Thursday, October 10, 2013
This month I have written a column about stone walls. Seeing the new walls under construction this summer at Conifer Hill prompted me to consider the old walls that were there in my childhood.
There's quite an art to building attractive stone walls from such irregularly-shaped rocks. I like the resulting texture and I marvel at the relatively flat top surface.
Across the street from Conifer Hill Commons is another stone wall, this one closer in size and style to the ones I recall. It borders the office park, but a slight squint of my eye can transform it into the old wall running --in exactly the same location-- by Granddaddy's garage and the wooded path leading ahead to our back yard. I almost expect to be able to climb over this wall, walk between the trees and building shown here, and proceed to the little house where I lived for my first 14 years.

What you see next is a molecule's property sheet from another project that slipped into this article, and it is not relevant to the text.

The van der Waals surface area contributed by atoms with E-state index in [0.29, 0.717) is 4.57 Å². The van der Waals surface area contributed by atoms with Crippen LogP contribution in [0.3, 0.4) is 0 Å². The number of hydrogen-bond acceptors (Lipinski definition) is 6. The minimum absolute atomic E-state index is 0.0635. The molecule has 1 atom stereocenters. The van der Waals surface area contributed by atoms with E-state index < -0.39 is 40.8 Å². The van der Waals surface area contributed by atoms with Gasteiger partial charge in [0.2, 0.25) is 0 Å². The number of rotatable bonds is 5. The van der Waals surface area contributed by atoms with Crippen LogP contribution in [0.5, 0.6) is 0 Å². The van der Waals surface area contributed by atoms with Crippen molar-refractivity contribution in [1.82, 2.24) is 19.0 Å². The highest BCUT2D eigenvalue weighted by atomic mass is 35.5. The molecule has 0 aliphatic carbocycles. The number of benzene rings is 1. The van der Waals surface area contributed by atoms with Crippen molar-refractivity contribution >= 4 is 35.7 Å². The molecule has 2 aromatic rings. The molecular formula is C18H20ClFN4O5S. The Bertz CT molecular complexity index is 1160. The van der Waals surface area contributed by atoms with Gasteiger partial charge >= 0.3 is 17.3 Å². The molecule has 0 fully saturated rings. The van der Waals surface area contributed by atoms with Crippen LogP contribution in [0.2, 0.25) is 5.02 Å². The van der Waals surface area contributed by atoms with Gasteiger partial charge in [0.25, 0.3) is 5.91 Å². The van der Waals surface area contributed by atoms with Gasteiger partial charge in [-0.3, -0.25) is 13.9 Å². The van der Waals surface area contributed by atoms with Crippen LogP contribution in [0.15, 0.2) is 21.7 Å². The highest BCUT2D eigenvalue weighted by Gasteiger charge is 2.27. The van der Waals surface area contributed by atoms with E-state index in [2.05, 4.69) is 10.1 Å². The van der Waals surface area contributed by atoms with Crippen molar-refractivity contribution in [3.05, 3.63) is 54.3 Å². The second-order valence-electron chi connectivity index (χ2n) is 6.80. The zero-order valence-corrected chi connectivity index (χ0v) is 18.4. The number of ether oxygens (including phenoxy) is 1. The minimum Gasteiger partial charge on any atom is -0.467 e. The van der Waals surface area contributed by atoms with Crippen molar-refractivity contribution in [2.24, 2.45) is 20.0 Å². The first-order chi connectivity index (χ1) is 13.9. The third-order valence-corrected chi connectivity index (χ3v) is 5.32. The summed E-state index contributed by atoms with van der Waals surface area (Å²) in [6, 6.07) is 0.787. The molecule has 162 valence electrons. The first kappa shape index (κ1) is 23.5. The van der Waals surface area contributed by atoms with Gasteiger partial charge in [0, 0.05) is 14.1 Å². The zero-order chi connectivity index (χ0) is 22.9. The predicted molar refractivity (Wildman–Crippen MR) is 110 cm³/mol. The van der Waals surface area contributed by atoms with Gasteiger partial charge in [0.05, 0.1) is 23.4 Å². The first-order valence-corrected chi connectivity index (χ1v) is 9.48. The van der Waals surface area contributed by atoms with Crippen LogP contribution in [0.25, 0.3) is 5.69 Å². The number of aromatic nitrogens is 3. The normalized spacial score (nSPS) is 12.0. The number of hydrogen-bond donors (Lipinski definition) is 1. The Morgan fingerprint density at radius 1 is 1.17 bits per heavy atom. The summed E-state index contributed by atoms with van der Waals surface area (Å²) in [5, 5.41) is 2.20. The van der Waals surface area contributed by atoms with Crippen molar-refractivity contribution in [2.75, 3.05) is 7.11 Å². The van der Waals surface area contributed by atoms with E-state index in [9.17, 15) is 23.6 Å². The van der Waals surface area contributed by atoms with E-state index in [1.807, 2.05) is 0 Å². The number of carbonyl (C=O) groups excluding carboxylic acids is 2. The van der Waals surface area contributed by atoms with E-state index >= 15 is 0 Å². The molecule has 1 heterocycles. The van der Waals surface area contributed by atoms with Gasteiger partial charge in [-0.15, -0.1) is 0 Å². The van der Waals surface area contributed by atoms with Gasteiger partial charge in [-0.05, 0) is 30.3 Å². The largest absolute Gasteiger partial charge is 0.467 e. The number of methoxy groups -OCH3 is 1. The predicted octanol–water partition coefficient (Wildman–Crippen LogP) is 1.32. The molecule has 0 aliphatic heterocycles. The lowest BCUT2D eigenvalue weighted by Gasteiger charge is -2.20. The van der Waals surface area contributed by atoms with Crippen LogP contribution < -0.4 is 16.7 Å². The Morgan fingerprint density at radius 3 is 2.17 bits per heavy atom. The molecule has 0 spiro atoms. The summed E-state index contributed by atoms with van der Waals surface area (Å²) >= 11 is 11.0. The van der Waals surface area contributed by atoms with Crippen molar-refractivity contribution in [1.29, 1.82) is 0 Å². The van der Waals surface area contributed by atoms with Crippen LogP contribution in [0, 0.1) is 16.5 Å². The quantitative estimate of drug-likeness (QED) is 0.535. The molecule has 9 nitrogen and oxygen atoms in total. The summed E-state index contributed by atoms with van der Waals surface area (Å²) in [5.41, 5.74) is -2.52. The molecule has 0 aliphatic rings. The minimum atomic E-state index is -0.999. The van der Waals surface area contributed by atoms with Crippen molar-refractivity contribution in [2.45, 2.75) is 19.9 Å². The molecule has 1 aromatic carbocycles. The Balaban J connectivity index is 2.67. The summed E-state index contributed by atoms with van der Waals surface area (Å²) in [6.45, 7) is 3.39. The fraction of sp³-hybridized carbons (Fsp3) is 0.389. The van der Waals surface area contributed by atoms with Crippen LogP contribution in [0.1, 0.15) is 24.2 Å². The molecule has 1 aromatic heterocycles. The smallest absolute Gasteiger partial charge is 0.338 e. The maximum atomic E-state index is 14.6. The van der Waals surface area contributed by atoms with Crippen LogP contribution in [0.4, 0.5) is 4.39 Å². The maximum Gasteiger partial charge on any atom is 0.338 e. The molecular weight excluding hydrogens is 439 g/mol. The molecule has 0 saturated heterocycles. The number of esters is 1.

Gazing at this wall, at this angle, I can picture the trapeze my father hung on one tree inside the wall, not far from the office where my mother and father worked. They had converted Granddaddy's garage into a small factory for making hearing aids. This was the location of the beginning of Nichols & Clark, Inc., makers of UNEX hearing aids. I played outside while they worked. Around behind the little building, on the side towards our garden, was space for horse-shoes, a game enjoyed by some of the Nichols and Clark employees at break time. (In my August column I wrote of playing with carbon paper and adding blue markings to a white garage door; that mischief happened here.)
Are there any photos of the old stone walls of my childhood? I've been looking through photo albums and piles of loose prints. No one wasted precious photographic film on walls, I guess. The best I could find were some photos of us with glimpses of wall in the background, often out of focus, naturally. I intend to scan a few examples and post them. Stay tuned...
[Update 5/9/14: I've posted some old photos of stone walls in an entry titled "Signs of spring and old memories."]
Meanwhile, I have found an interesting webpage about the history of stone walls in New England: